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Healey signs bill against revenge porn, making Massachusetts the 49th state to pass such a law.

Healey signs bill against revenge porn, making Massachusetts the 49th state to pass such a law.

Massachusetts became the 49th state to ban revenge porn on Thursday. Governor Maura Healey signed a law that also targets sexual harassment and coercive control by domestic abusers.

The bill closes a legal loophole that prohibits the sharing of sexually explicit images and videos without the consent of the person concerned. It creates a new diversion and education program for youth who engage in sexting. It specifically prohibits artificially generated material that purports to depict a real person in a sexually explicit manner (often referred to as “deepfakes”). It also expands the definition of criminal abuse to include “coercive control.”

Survivors and victims’ rights activists say revenge porn is widespread in the digital age and exposes people – especially women – to social and emotional harm at the hands of their former partners.

Last year, lawmakers tried to crack down on revenge porn, but senators did not give themselves enough time in their late-session initiative to close a loophole in state law that makes prosecuting revenge porn cases nearly impossible. Part of the problem, advocates for reform say, is a 2005 Supreme Court ruling that made it difficult for prosecutors to bring charges unless three or more incidents occurred.

“As a former attorney general and prosecutor, and now as governor, we know there have been gaps in policy in this area,” Governor Maura Healey said at a press conference Thursday before signing the bill.

Katelynn Spencer, an activist and survivor, recounted Thursday how she discovered that sexual videos of her had been posted on porn websites without her consent. The videos, which she did not know one had been recorded, had been online since 2012, she said, although she did not learn about them until 2020.

“It was on many different websites with millions of views. I knew immediately that I wanted justice. But then I realized that there was no law in Massachusetts that protected me,” Spencer said. “Even though I tried to sue my exploiter, my case was dismissed.”

The bill was not enacted until years after it was first presented to Parliament.

“This bill has been in the works for so long, even before I found out I was being exploited,” Spencer said. “Now I can finally say I’m getting justice because this bill will help so many people.”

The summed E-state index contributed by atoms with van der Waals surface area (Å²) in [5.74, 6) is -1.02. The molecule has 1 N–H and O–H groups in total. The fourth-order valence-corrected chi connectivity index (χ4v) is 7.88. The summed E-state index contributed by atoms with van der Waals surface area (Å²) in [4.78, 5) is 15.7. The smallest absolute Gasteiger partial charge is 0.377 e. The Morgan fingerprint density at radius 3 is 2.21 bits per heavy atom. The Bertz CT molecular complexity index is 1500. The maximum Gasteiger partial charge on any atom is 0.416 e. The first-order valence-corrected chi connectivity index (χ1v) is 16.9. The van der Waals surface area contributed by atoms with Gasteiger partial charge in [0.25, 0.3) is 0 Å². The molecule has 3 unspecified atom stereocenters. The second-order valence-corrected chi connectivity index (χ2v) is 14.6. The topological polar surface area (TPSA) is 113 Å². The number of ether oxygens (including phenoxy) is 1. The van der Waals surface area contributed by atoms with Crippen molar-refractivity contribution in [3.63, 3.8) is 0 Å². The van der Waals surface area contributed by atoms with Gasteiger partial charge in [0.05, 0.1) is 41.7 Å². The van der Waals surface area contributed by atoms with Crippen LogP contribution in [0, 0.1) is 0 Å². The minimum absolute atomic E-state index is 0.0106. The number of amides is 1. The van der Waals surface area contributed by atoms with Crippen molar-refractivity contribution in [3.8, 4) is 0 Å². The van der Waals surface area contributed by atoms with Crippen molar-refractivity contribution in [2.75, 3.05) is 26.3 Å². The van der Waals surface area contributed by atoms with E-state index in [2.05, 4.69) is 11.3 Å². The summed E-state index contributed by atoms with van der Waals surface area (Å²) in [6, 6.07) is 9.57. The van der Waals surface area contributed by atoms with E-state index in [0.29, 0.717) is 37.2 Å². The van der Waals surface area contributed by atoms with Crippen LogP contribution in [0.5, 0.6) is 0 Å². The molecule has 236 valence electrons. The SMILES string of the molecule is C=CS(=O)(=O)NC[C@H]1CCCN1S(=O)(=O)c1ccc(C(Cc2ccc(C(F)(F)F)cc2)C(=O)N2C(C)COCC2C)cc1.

Spencer and Shaquera Robinson, a domestic violence survivor who founded the Together Rising Against Coercion Coalition and Shaquera’s Story Domestic Violence Consulting and Coaching, held each other and cried after Healey scribbled her name on the law.

This session, new provisions were added to the bill to criminalize coercive control as a form of abuse and to expand revenge pornography laws to include artificial intelligence.

“We also know that this is a new space in terms of AI and what is possible there,” Healey said. “In particular, stories will continue to be told about young people and what is happening in this space.”

“Deepfakes” – AI-generated images or videos that often depict situations, actions or statements that never actually occurred – are increasingly being used to create non-consensual pornographic images, according to the bill’s authors. Advocates warn that this trend is becoming more common among young people creating and sharing synthetic images of other teens.

“We’re dealing with artificial intelligence that is miles ahead of what we legislate,” said Rep. Michael Day, one of the bill’s authors. “And that happens with any technology. What we’ve done in this bill is to put in place concrete prohibitions against deepfake actions that seek to… harm someone by manipulating their image and publishing it, or even try to ruin their life.”

The law also expands the definition of abuse to include coercive measures, which include behavior aimed at restricting the victim’s safety or autonomy.